You can never know enough, or retain enough, to stop being a student. I am enthralled by learning and learn from everyone I encounter. I default on being a student. I study rather than read. Currently, I am studying, Employee Engagement in Theory and Practice. I can’t help myself as I make notes and draw little diagrams in the margin, I argue with certain statements and put giant check marks beside other statement, and the white pages of the book are streaked with contrails of yellow highlighter.
Build a pyramid so that your thoughts will outlast you. I never intended to build a pyramid but I ended up building a 10 block pyramid of engagement. I am a visual thinker and created images for the key elements of engagement. Before I knew it the blocks took the shape of a pyramid. Partially as a tribute to the great UCLA’s basketball coach John Wooden’s pyramid of success and partially because the pyramid structure created a strong, almost intuitive, visual representation of the tactical and practical requirements of full engagement. It may be premature to declare this but I believe the pyramid of engagement may be my magnum opus, or it could be the manifestation of regression to when I was three years old and totally engaged in playing with wooden alphabet blocks.
Embrace contradictions and change your mind. My mind has been changed often in engagement. I have more questions than answers. My thoughts lead me more than I lead my thoughts. I have always loved the line by Walt Whitman at the start of these 12 steps: “Do I contradict myself? Very well, then I contradict myself, I am large, I contain multitudes.”
To find enlightenment be a lamp. A much wiser one than I, the Buddha, said “be a lamp unto yourself.” We must shine a light on own thinking and approaches. We can go around the globe in search of engagement and fail to realize that it resides in our own hands, head, and heart.
Waggle while you work. My honeybees taught me to waggle. Waggles are their dance-like movements to communicate with their community about sources of pollen and even the location of a new home. I trust my thoughts will help others find and nourish their own engagement work. I place countless links in my tweets and updates on Facebook, Google+, LinkedIn and Twitter feeds.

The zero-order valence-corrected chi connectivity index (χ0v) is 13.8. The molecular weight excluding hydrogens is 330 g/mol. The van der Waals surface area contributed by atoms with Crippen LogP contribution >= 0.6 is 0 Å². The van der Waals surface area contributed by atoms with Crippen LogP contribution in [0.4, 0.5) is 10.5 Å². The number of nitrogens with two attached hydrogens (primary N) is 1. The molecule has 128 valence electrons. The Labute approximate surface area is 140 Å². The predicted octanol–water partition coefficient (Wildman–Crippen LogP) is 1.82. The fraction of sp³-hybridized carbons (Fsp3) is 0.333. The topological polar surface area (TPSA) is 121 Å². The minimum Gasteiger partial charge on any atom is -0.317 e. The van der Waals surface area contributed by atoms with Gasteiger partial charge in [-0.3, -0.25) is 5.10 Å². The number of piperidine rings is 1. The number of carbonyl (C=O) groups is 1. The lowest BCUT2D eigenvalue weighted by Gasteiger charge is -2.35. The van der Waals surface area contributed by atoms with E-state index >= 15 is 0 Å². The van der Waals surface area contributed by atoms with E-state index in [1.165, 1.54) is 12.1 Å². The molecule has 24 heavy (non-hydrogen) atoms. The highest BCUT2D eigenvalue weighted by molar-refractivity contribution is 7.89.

Think, pray, laugh. I have kept everything in perspective by following the Chinese beatitude: Blessed are those who can laugh at themselves, they shall never cease to be entertained. I also maintain my serenity with the modified serenity prayer I learned about 30 years ago: God grant me the laughter to see the past with perspective, face the future with hope, and celebrate today without taking myself too seriously. Thought leaders who laugh, last. Enjoy Assorted Zingers: Poems and Cartoons to Take a Bite Out of Work.
Alfred Adler was a thought leader for psychological thinking. He didn’t follow Sigmund Freud’s path or someone else’s path, he created his own. Supposedly after presenting his latest theories and thinking on psychology in front of very large audiences he would conclude his presentation with this statement of heartfelt uncertainty, “things could also be quite otherwise.” As we journey forward in engagement towards 2020, let’s never forget that, things could also be quite otherwise.
The map is not the territory. ~ Alfred Korzybski
David Zinger has been led around by his thoughts on employee engagement for the past 7 years. He is an employee engagement speaker from the Canadian prairies who believes we must be on the same level with everyone else and that pyramids are for blocks not for people.